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CALIFORNIA CRAB FISHERMEN who is fishing with a crab snare. Crab loop traps (crab snares) may have up to six loops. Creative Commons photo

crabsnare
CRAB LOOP OR crab snare. Creative Commons photo

Answer: There are no Fish and Game regulations that prohibit the use of a device to send your terminal gear out to locations beyond where you can cast. However, you might want to check local (city, county, state beach, etc.) ordinances for the beaches where you will be crabbing prior to using one of these devices. Some people use kites or remote controlled boats for this purpose.


Can retired peace officers countersign a deer tag?


Question: I was reviewing the persons authorized to countersign a deer tag recently and was wondering if you could clarify whether peace officers (salaried and non-salaried) are authorized? If so, can retired peace officers also sign off another person’s deer tag? I have been told yes and no by two different wardens. (Mike D., Salinas)


Answer: Retired officers are not authorized to countersign deer tags. The only people authorized to countersign deer tags are those people listed under California Code of Regulations Title 14, section 708.6., which include:


(A) State:

1. Fish and Game Commissioners

2. Employees of the Department of Fish and Game, including Certified Hunter Education Instructors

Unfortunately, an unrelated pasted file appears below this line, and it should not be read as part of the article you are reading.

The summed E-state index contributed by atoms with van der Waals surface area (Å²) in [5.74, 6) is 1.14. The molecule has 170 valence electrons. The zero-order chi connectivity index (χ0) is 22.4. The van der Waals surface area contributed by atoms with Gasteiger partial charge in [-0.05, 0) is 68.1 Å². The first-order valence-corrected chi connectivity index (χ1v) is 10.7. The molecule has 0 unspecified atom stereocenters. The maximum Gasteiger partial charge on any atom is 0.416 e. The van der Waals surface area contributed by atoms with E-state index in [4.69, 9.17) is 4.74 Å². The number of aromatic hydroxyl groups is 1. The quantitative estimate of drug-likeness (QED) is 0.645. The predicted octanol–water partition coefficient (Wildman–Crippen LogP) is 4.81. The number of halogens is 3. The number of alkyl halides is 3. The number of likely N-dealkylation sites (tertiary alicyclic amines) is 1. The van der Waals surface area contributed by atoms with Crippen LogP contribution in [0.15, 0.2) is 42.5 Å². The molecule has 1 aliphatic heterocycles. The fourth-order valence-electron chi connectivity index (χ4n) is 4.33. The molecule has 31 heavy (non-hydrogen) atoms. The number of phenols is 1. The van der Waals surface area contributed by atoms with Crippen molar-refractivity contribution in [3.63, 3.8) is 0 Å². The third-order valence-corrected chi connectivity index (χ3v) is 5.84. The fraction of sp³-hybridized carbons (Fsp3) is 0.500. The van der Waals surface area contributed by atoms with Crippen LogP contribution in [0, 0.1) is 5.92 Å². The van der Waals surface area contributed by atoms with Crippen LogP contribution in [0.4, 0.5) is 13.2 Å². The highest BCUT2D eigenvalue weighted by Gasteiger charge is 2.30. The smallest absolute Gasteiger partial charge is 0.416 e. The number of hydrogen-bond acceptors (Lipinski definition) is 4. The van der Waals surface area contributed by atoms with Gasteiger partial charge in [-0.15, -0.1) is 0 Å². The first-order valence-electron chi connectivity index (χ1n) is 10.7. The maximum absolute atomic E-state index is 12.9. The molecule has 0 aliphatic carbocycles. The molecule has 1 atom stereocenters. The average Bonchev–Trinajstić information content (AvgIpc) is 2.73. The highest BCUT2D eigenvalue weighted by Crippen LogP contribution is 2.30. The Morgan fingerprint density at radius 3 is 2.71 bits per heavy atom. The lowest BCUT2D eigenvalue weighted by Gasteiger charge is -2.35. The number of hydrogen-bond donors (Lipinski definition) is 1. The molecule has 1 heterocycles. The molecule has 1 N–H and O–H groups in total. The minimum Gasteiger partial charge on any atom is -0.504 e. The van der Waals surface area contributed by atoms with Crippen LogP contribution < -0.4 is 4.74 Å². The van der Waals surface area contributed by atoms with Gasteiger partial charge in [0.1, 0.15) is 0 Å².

3. Employees of the California Department of Forestry and Fire Protection

4. Supervising Plant Quarantine Inspectors

5. Junior, Intermediate and Senior Plant Quarantine Inspectors


(B) Federal:

1. Employees of the Bureau of Land Management

2. Employees of the United States Forest Service

3. Employees of the United States Fish and Wildlife Service

4. All Uniformed Personnel of the National Park Service

5. Commanding Officers of any United States military installation or their designated personnel for deer taken on their reservation

6. Postmasters and Post Office Station or Branch Manager for deer brought to their post office

(C) Miscellaneous:

1. County firemen at and above the class of foreman for deer brought into their station

2. Judges or Justices of all state and United States courts

3. Notaries Public

4. Peace Officers (salaried and non-salaried)

5. Officers authorized to administer oaths

6. Owners, corporate officers, managers or operators of lockers or cold storage plants for deer brought to their place of business


Question on abalone start time


Question: I know that the start time for abalone diving is now 8 a.m. If it takes me 15 minutes to swim out to the spot I want to start diving for abs, can I enter the water at 7:45 a.m. and not make my first dive until 8 a.m., or does the law mean that there is no entry into the water at all until 8 a.m.? Thanks, (Don C.)


Answer: Abalone may be taken only from 8 a.m. to one-half hour after sunset (CCR Title 14, section 29.15(b)(2)). Although “take” includes the pursuit of abalone, as long as you are just swimming on the surface out to your dive spot and don’t begin your actual searching or diving down for these mollusks until 8 a.m., you would not violate the start time.


What determines wanton waste of fish?